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Real-Time Analysis is Just One Piece of the Puzzle

Real-Time Analysis is Just One Piece of the Puzzle

iModerate Author

Mar 13, 2011

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Our “need it now” culture is having an impact on market research, and our deliverables need to seek refuge. Real-time analysis is sweeping the industry, but when it comes to digging into qualitative feedback and producing a substantial document that tells the story, sometimes we just need to take it slow.

Understandably, clients desire analysis from their qualitative research fast, VERY fast. This has led to the creation of “real-time” analysis tools and approaches such as text analytics, immediate post-project debriefs, single snippets of customer video, etc… While these deliverables do have value, I believe that in the end, analyzing qualitative research calls for a holistic, comprehensive process.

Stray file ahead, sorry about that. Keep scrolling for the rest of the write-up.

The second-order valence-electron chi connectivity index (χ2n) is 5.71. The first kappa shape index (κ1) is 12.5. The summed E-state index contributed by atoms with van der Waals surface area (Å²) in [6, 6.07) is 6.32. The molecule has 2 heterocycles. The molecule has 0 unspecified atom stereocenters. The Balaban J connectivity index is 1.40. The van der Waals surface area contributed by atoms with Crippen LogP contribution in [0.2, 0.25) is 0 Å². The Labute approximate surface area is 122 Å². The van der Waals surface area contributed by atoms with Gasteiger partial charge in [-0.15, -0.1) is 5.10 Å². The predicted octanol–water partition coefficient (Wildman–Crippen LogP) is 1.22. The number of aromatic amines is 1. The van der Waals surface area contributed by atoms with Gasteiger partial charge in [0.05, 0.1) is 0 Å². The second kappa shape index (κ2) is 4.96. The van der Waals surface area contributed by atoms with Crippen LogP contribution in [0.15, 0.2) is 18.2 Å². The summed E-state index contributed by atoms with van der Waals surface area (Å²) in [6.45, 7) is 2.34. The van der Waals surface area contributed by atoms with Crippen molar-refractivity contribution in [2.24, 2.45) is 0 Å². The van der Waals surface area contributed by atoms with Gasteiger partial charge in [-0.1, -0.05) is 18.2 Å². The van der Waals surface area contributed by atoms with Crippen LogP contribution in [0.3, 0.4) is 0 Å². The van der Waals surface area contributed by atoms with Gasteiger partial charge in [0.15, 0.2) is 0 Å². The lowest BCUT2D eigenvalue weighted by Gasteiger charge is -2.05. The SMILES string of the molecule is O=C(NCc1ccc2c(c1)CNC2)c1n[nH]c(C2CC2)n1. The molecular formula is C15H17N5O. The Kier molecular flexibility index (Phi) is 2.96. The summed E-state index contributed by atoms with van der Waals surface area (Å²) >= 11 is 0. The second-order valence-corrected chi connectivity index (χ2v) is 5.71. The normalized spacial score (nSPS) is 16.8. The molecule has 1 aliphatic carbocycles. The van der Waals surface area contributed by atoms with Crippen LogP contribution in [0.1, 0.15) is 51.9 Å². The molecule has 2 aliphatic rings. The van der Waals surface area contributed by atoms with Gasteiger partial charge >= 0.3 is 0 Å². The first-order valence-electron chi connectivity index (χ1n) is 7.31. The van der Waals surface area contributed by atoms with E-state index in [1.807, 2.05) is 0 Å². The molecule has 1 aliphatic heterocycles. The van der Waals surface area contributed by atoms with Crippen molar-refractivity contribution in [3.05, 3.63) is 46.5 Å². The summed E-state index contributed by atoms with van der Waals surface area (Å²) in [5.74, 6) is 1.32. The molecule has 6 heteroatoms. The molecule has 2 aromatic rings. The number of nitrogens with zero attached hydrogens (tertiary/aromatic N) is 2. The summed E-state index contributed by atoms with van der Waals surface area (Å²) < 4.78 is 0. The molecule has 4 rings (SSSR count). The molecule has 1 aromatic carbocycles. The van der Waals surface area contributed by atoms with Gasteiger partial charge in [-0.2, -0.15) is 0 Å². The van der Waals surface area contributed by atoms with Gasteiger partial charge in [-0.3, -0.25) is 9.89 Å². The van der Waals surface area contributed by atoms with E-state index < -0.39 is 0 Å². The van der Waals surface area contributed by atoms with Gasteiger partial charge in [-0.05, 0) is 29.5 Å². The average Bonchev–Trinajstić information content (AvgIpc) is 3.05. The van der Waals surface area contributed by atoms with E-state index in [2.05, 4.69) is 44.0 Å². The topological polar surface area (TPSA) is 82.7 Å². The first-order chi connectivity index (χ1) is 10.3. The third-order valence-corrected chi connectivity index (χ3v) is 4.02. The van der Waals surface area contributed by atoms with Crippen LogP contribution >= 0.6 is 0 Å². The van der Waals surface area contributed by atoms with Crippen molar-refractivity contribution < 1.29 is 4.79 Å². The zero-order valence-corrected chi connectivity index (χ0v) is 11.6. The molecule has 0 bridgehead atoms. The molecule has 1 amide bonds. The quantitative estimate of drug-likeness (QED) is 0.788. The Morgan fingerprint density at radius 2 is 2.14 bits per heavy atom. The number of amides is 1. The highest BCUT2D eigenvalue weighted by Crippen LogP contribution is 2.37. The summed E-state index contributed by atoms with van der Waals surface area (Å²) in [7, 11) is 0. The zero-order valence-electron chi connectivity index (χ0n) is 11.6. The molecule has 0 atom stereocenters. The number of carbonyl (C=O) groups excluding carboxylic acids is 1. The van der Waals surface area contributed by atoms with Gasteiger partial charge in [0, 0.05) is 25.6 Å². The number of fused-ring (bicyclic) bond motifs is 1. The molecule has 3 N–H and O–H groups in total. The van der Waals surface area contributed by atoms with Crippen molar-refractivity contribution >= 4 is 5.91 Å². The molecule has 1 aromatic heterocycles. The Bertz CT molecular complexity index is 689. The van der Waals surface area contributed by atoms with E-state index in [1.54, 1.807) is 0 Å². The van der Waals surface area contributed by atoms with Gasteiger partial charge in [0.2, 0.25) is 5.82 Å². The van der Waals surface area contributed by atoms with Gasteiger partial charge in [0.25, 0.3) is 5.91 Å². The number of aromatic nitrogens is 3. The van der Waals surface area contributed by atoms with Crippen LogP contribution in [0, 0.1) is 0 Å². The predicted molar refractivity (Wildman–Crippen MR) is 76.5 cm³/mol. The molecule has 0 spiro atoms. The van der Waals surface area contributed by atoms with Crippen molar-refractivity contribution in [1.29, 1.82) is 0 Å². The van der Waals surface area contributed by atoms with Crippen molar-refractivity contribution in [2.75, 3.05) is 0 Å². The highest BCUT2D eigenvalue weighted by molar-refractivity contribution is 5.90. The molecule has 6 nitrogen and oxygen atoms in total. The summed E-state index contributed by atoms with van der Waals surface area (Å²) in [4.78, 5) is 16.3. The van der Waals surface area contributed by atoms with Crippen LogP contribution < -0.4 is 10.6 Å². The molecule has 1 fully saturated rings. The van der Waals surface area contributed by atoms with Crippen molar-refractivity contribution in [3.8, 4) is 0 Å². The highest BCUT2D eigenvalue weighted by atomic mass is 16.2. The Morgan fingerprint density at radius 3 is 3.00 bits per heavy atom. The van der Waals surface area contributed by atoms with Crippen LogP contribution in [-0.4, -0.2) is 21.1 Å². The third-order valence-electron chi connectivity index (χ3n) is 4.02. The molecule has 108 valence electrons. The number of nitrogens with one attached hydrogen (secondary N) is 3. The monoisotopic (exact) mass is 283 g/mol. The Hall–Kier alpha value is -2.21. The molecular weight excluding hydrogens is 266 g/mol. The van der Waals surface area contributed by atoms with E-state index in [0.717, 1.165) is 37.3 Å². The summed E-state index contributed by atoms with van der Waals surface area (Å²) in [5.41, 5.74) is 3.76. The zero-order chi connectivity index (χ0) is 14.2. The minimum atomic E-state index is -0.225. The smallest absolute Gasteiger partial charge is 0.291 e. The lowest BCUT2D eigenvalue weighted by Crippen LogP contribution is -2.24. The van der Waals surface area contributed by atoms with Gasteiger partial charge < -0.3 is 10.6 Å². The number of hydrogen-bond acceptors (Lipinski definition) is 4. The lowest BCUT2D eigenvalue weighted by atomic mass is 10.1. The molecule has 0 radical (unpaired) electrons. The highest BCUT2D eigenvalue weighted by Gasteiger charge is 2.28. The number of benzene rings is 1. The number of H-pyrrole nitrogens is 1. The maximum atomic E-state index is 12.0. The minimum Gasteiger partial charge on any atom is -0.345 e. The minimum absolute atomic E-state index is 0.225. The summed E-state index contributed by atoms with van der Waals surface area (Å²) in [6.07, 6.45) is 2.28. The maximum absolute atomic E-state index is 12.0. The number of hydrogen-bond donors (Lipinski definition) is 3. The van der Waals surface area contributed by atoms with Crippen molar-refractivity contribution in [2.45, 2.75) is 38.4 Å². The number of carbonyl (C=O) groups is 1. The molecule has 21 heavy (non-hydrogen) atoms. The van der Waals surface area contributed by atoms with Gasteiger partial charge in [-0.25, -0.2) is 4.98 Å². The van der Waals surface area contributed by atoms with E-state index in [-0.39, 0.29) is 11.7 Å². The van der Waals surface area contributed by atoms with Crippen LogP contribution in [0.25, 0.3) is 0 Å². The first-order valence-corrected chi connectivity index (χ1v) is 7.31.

I’m a big fan of puzzles. So let’s use them as an example of a research project. If you only have a few pieces of the puzzle, it’s impossible to get the complete picture (unless of course you look at the box). While a few pieces can give you some idea as to where everything is headed and direction on how to get there, getting to your end goal still requires putting all the pieces together.

The same can be said for putting together a complete insight picture. Real-time analysis is only a single piece, and much is lost when we forgo the process of analysts carefully scrutinizing the consumer feedback and meshing unique ideas and thoughts together. The final deliverables should be an amalgamation of each piece.

So while we all want our qualitative insights at mock speed, I encourage us to pump the brakes when it comes to the deliverables. If we don’t, we are only getting a piece of the puzzle and failing to get everything possible from the project.

iModerate Author

iModerate allowed us to not only connect with this hard-to-reach audience but to get a deeper understanding of their feelings on the subject of public service. iModerate promised at the outset to expand and clarify the quantitative findings in a way traditional online survey research has previously been unable to, and they delivered on this claim. As a result, we were able to expose the emotions shaping the perceptions of the class of 9/11.

Marc Porter Magee, Partnership for Public Service